We like this Award for a number of reasons, one of which is an Arbitrator dissent that draws a rebuttal from the majority. That dissent was filed by a Public Arbitrator, who disagreed with a Chair and Non-Public Arbitrator majority over a procedural ruling -- which he believes cost the Claimant millions of dollars in additional damages.
Claimant Hitesh Mittal was awarded $3 million in compensatory damages by the Panel, together with almost four years of pre-Award interest at the rate of 9% per annum. Punitive damages against Respondent ITG Inc. were denied; however, costs in the amount of $310,695 were granted. The Panel mentions a Separation Agreement in support of its attorney-fee award of more than $1.55 million. Respondents began with a number of counterclaims, but withdrew all but its request for attorney fees; that claim failed (see Mittal v. ITG Inc., No. 18-02692 (New York, 10/24/19)).
Discharge Following Regulatory Settlement
So often, regulatory settlements are disputed evidence, because, among other things, they do not customarily contain admissions and they may not address the same set of facts that apply in the case before the Arbitrators. In this case, an August 2015 Consent Order between the SEC and ITG lay at the heart of this employment dispute. It also contained findings of fact to which Respondent ITG admitted. That Consent Order was issued on August 12. Coincident with that Order and the corresponding SEC Litigation Release, according to a BrokerCheck entry, Mr. Mittal was terminated by his then-employer. The discharging employer, AQR, also filed an “Employment Separation After Allegations,” indicating that Mr. Mittal’s discharge was “based on reported allegations of compliance issues at his prior employer, ITG Inc.”
$65 Million Wrongful Termination Claim
Mr. Mittal was out of the industry until 2019, when he became registered again. He commenced the FINRA action in July 2018, within three years of the AQR termination, claiming breach of contract and tortious interference with business relationship. He requested damages of $64.7 million and herein may lie the predicate for the issue separating the Panel members. Just prior to the start of the hearings, which lasted for 18 sessions, Respondent withdrew its claims for compensation clawbacks, setoff and breach of contract and then filed a motion to preclude evidence about aspects of the SEC Consent Order. The Panel promptly considered the matter and, according to the Award, ruled that Claimant would be precluded from the “admission of evidence for the purpose of challenging the veracity of the SEC Order....”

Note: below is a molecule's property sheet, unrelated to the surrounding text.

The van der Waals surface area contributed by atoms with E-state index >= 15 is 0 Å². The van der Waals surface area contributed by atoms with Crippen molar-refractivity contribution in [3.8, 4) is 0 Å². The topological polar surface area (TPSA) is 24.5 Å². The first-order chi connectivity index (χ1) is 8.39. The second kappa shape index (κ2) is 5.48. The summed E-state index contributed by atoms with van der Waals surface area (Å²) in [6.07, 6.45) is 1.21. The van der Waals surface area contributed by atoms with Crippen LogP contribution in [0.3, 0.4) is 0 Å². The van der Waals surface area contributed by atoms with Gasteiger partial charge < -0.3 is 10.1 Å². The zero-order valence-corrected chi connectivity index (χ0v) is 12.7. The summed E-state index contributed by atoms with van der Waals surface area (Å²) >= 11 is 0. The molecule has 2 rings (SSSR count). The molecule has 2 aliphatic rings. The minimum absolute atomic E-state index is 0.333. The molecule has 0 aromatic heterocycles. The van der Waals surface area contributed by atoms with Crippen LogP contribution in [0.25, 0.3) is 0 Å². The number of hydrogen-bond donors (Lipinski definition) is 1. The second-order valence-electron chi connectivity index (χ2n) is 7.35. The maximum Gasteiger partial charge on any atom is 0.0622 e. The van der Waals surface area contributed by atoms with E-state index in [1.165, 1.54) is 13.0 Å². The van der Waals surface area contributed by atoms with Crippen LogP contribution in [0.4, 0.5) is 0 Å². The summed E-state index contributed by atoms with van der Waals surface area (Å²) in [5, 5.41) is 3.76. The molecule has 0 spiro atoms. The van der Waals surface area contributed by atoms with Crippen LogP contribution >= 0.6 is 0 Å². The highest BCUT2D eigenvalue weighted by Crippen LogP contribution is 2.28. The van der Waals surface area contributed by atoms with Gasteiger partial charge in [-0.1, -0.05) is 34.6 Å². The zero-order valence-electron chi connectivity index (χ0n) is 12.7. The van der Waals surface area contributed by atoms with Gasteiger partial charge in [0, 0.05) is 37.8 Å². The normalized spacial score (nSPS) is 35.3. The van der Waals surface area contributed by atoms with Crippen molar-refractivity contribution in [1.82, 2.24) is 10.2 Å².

Procedural Ruling Prompts Dissent by Public Arbitrator
Despite that restriction, the ruling indicated, Claimant could still present evidence to rebut any defenses raised by Respondent. To the dissent, that hobbled Claimant: “The fact that Claimant was not allowed to present evidence to rebut the factual contentions of the Order prevented Claimant from making a full presentation of his case. There was a sufficient number of demonstrably false statements in the Consent Order to call into serious question the main contention of the Consent Order, that is, that Claimant Mittal was culpable in the manner described in the Order.” In the dissent’s view, the amount of the compensatory award “for the breach of contract claim” was “inadequate” as a result and the failed tortious interference claim might have been sustained, leading to additional compensatory and, perhaps punitive, damages.
In almost as many words the Majority responded, explaining that its ruling was designed only to prevent an “unbridled re-evaluation by the Panel of the SEC’s investigation into ITG and the ensuing Consent Order.” By leaving open the ability for Claimant to “present evidence ... to rebut Respondent’s defenses” vis-a-vis the Consent Order, “Claimant was afforded a fair and full opportunity to present evidence in support of each of his claims..., including evidence challenging the factual underpinnings of the SEC Order....”
(ed: *We puzzled over what the alleged “breach” was, because, if it related to Claimant’s employment with ITG, that employment ended in 2011, more than six years before the Statement of Claim was filed. We conclude that it must relate to undertakings in the Separation Agreement, as that would have been in effect at the time of the later termination and loss of industry employment. Might ITG have agreed, for instance, not to “disparage” Claimant? Note, on the subject of claims, that Claimant alleged tortious interference, not defamation. Case law might immunize a former employer who alerts a current employer to a change in U5 termination representations. **Dissents are rare enough in FINRA arbitrations; rebuttals from the majority are almost unheard-of. Thus, we question the Majority’s wisdom in issuing a reply to their colleague’s dissent. Mr. Mittal is not likely to challenge the awarded amounts, so what was the point of rebuttal? The response does not explain in what way the dissent was wrong, only that there is disagreement on the ruling; that just emphasizes the fracture and adds gravity to the dissent’s protest. ***The thought often occurs to us in reviewing Explained Awards just how much insight they offer into the neutrals involved and Panel dynamics. ****The ITG Consent Order makes interesting reading -- all about “dark pools” and the gathering and use of information about those who trade on these alternative trading systems.) (SAC Ref. No. 2019-46-02)
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